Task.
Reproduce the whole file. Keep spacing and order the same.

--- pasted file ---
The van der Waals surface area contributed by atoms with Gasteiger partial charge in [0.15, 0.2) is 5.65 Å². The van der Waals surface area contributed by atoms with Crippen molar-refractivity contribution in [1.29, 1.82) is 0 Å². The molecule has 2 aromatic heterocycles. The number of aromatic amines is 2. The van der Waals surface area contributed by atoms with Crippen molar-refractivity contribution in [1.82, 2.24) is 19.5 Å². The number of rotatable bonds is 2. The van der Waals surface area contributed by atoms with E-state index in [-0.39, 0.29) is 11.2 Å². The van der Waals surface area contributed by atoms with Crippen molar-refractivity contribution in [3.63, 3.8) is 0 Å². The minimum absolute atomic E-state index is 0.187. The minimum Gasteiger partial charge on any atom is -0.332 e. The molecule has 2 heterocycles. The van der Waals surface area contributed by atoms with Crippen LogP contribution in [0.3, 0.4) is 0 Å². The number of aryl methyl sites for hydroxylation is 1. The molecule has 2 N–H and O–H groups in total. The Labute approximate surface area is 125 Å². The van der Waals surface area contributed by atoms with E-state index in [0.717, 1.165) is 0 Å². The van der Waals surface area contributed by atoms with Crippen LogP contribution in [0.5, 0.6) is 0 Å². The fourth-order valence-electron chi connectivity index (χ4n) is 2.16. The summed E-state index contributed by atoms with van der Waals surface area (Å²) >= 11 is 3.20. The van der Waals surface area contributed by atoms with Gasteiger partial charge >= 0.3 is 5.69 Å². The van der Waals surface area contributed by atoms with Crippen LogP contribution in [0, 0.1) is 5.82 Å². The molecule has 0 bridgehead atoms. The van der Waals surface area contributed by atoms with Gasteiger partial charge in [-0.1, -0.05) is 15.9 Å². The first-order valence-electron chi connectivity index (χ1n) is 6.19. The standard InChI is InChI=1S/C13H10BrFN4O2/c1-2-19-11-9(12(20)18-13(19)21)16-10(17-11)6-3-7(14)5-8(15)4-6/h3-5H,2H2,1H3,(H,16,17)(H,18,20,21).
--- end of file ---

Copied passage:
The van der Waals surface area contributed by atoms with Gasteiger partial charge in [0.15, 0.2) is 5.65 Å². The van der Waals surface area contributed by atoms with Crippen molar-refractivity contribution in [1.29, 1.82) is 0 Å². The molecule has 2 aromatic heterocycles. The number of aromatic amines is 2. The van der Waals surface area contributed by atoms with Crippen molar-refractivity contribution in [1.82, 2.24) is 19.5 Å². The number of rotatable bonds is 2. The van der Waals surface area contributed by atoms with E-state index in [-0.39, 0.29) is 11.2 Å². The van der Waals surface area contributed by atoms with Crippen molar-refractivity contribution in [3.63, 3.8) is 0 Å². The minimum absolute atomic E-state index is 0.187. The minimum Gasteiger partial charge on any atom is -0.332 e. The molecule has 2 heterocycles. The van der Waals surface area contributed by atoms with Crippen LogP contribution in [0.3, 0.4) is 0 Å². The number of aryl methyl sites for hydroxylation is 1. The molecule has 2 N–H and O–H groups in total. The Labute approximate surface area is 125 Å². The van der Waals surface area contributed by atoms with E-state index in [0.717, 1.165) is 0 Å². The van der Waals surface area contributed by atoms with Crippen LogP contribution in [0.5, 0.6) is 0 Å². The fourth-order valence-electron chi connectivity index (χ4n) is 2.16. The summed E-state index contributed by atoms with van der Waals surface area (Å²) >= 11 is 3.20. The van der Waals surface area contributed by atoms with Gasteiger partial charge >= 0.3 is 5.69 Å². The van der Waals surface area contributed by atoms with Crippen LogP contribution in [0, 0.1) is 5.82 Å². The molecule has 0 bridgehead atoms. The van der Waals surface area contributed by atoms with Gasteiger partial charge in [-0.1, -0.05) is 15.9 Å². The first-order valence-electron chi connectivity index (χ1n) is 6.19. The standard InChI is InChI=1S/C13H10BrFN4O2/c1-2-19-11-9(12(20)18-13(19)21)16-10(17-11)6-3-7(14)5-8(15)4-6/h3-5H,2H2,1H3,(H,16,17)(H,18,20,21).